China's probes into foreign firms spread to the auto sector Tuesday as German car giant Daimler said it was assisting authorities, after reports a Shanghai office of its Mercedes-Benz unit was raided.
"We confirm that we are assisting the authorities in their investigation," Daimler Greater China said in an email to AFP.
It is the first confirmation of an official inquiry into a foreign automaker in China, the world's largest car market, after authorities targeted overseas firms in several different sectors over the past year.
A team of nine anti-monopoly investigators from China's National Development and Reform Commission (NDRC) paid a surprise visit to a Mercedes-Benz premises in Shanghai on Monday, grilled employees and "forcibly" checked computers, reported Jiemian, a new media platform of state-run Shanghai United Media Group.
It quoted an unnamed source saying that the investigation focused on "Benz's prices of finished automobiles and its policy of maintaining minimum prices with distributors".
The NDRC is one of several Chinese government bodies which investigates violations of the country's "anti-monopoly" law. It is responsible for doing so from a pricing perspective.
The Mercedes-Benz office, in a western suburb of Shanghai, includes a dealership with a showroom and a service centre.
Several showroom employees told AFP they were unaware of any investigation.
But a security guard said the premises were visited by an investigation team two days in a row.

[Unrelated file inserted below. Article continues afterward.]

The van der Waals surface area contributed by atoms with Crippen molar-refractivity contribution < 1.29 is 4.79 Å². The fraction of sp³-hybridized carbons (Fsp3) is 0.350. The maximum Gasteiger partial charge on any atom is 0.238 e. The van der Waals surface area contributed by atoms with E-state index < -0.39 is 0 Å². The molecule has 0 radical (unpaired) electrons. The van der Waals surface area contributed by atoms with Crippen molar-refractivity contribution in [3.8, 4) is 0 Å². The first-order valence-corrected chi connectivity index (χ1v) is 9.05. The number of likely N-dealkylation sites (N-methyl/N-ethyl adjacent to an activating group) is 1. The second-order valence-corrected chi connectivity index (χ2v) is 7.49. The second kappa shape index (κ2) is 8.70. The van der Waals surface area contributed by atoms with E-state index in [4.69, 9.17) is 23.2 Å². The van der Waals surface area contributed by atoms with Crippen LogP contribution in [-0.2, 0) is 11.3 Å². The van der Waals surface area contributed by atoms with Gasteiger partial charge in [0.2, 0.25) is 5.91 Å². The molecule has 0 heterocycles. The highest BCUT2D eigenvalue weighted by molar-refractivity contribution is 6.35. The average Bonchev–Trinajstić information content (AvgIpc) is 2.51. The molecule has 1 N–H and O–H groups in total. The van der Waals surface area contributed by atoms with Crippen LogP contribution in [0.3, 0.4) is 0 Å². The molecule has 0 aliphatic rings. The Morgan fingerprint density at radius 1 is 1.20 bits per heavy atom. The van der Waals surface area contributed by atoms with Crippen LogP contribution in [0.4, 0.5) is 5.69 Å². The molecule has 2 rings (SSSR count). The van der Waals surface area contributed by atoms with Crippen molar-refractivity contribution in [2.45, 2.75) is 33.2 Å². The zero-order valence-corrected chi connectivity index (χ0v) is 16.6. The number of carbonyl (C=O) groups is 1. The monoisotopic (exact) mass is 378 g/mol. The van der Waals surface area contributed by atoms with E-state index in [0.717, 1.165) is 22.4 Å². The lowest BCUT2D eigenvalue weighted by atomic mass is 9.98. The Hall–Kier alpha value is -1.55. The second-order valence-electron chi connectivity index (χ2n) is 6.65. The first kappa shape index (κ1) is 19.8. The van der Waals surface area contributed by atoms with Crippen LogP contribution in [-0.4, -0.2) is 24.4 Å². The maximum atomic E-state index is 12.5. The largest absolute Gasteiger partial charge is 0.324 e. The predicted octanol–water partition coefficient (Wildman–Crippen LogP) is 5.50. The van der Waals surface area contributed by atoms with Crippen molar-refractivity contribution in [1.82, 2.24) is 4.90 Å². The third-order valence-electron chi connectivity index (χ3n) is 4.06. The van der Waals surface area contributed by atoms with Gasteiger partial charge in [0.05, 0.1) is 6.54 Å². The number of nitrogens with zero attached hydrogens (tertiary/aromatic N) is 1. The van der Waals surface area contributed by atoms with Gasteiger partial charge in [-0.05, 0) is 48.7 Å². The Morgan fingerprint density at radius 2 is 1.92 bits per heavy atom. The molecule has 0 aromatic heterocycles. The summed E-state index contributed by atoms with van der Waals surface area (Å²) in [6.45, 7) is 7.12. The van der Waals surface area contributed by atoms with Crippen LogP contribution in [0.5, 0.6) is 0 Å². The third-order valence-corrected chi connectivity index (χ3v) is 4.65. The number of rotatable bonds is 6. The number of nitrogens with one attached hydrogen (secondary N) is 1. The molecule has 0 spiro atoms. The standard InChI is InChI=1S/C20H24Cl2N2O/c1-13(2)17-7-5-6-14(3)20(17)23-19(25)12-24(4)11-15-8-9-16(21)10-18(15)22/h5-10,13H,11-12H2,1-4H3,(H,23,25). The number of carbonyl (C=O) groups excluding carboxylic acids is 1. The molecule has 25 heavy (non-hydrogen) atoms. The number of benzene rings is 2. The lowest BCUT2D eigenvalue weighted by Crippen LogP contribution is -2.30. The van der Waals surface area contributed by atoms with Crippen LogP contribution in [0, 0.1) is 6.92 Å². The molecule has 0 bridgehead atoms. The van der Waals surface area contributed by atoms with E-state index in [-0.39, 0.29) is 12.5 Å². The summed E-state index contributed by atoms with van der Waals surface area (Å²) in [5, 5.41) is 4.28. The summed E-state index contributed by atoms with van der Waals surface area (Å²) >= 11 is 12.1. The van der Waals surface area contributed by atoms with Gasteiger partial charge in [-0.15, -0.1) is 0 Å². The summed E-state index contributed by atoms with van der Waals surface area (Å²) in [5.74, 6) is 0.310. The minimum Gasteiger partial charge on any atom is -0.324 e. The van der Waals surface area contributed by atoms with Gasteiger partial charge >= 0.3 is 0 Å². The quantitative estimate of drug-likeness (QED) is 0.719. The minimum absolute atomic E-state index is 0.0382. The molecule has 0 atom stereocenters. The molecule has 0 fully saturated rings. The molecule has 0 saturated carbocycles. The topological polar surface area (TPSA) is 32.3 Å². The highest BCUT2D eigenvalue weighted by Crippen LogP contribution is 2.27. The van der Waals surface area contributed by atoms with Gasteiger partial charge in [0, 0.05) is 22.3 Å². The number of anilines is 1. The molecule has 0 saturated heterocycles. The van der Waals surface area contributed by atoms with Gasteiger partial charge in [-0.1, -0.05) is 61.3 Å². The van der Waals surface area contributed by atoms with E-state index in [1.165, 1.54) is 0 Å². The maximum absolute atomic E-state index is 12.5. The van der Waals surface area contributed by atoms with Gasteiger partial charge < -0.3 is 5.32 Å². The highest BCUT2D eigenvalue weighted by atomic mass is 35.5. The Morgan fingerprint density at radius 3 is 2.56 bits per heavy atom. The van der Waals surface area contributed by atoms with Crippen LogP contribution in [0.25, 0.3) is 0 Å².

"They were here all day yesterday and three or four hours this morning," he said.
A sign outside says it is an authorised dealer of Mercedes-Benz China and the Beijing Benz Automotive Co. -- a joint venture between Daimler and Chinese partner BAIC Motor, which has been producing Mercedes-Benz passenger cars since 2006.
Since last year, China has launched sweeping probes into alleged wrongdoings by foreign companies in several sectors, including the pharmaceutical and baby milk powder industries.
Last week, a Chinese government agency said it was investigating US software giant Microsoft for allegedly operating a monopoly in its market.
The State Administration for Industry and Commerce (SAIC), which also enforces the anti-monopoly law, said that probe centres on Microsoft's Windows operating system -- which is used on the vast majority of computers in China -- and the Office suite of programs.
State media have said China is planning to announce US chip maker Qualcomm has monopoly status in the mobile phone chip market.
And last year, China fined six baby formula producers -- all but one of them foreign -- a total of $108 million for price-fixing.